Chuck Landon: Marshall offense evens out defenses
Marshall's opponents might have to add a new position to their coaching staffs.
How else is the opposition going to deal with all the wrinkles the Herd's offensive, defensive and special teams coordinators are throwing at them?
Wrinkles, wrinkles and more wrinkles.
Marshall showed plenty of them during a 52-14 win over Miami (Ohio) Saturday night at Edwards Stadium.
First, on offense.
The most significant wrinkle was running the option for the first time since Rakeem Cato became the starting quarterback in 2011. Cato ran an option to the left-side midway through the second quarter and kept the ball for a nice gain. Later, second-team quarterback Blake Frohnapfel ran an option for a six-yard gain.
The option is the perfect wrinkle to add to Marshall's prolific offense. Besides giving opposing defensive coordinators one more threat to work on during game week preparation, which merely takes up more practice time, the option is actually a viable weapon.
Now, that Cato is bigger, faster and more willing to run the ball, linebackers can't ignore him on the zone-read. Then, when option is added to that package, it is a great way to get Marshall's swift running back corps into open space.
Imagine Essray Taliaferro, Kevin Grooms and Stew Butler taking an option pitch to the house. That could happen anytime Marshall runs the option.
And what if fullback/tight end Devon Johnson were added to the package? The Herd actually could run a true triple-option with the quarterback reading the defensive tackle on the belly to the fullback, pulling the ball back, reading the defensive end on the keeper and/or making the option pitch to the tailback.
Talk about making opposing defensive coordinators join "Hair Club for Men." That would be the perfect payback for Marshall offensive coordinator Bill Legg, who doesn't need a comb anymore.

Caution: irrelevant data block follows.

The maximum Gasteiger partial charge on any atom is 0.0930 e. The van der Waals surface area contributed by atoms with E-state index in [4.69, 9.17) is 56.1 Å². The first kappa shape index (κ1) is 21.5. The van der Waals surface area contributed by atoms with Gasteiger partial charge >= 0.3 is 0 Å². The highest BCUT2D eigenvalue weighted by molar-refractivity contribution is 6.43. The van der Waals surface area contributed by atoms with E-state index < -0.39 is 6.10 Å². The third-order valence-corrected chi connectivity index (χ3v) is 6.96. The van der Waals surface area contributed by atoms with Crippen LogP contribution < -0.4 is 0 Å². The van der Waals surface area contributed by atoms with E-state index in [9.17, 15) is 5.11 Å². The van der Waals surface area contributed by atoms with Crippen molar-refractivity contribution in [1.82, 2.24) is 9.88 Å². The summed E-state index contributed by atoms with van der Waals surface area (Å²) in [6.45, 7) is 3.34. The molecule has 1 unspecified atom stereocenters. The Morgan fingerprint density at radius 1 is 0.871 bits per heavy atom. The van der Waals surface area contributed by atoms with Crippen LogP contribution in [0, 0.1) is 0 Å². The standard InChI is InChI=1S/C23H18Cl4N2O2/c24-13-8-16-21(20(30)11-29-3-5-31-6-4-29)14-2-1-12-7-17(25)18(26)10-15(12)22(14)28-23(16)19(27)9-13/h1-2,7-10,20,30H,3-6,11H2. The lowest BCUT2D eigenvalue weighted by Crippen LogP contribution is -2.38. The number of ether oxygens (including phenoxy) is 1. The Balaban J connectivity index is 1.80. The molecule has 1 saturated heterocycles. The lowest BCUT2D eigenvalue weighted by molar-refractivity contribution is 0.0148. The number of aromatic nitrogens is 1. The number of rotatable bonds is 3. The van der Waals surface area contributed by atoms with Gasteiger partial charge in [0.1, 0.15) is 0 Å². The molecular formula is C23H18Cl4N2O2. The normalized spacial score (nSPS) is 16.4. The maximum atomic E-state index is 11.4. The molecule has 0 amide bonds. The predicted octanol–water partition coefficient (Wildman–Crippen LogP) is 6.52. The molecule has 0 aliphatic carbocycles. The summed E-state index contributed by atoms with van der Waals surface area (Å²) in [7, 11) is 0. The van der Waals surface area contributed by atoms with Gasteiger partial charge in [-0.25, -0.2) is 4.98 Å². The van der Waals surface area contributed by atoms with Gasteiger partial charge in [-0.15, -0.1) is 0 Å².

"If their end knifes down hard I have to keep the ball and Coach Legg trusts me with doing that," said Cato. "If Legg calls the option for us, we just have to capitalize and I have to make a smart decision on whether I should hand the ball off or keep the ball.
"Once we keep doing that and the defense watches me running the ball, it's going to be even tougher to stop our offense. But I'll hand the ball off more than I'll keep the ball."
Next, there's the defensive wrinkle.
That particularly occurred on third down when Marshall substituted a package designed for just that situation. The Herd switched to a 3-3-5 alignment with Jarquez Samuel as the lone tackle, flanked by Alex Bazzie and Ra'Shawde Myers.
The linebackers were Evan McKelvey in the middle, joined by Raheem Waiters and Derek Mitchell. The secondary stayed in its usual nickel alignment.
This new wrinkle worked so well, Miami managed to convert only two of 13 third-down situations.
First-year defensive coordinator Chuck Heater obviously was pleased with that ratio.
Finally, there's the special teams wrinkle.
Besides Amoreto "Thunder Leg" Curraj booting six touchbacks on kickoffs, the Herd actually tried to return some punts instead of always going for blocks. The result was a 28-yard return by Devon Smith.
Those wrinkles leave opponents in a quandary.
Spray starch and an iron.
Chuck Landon is a sports columnist for The Herald-Dispatch. Contact him at firstname.lastname@example.org.
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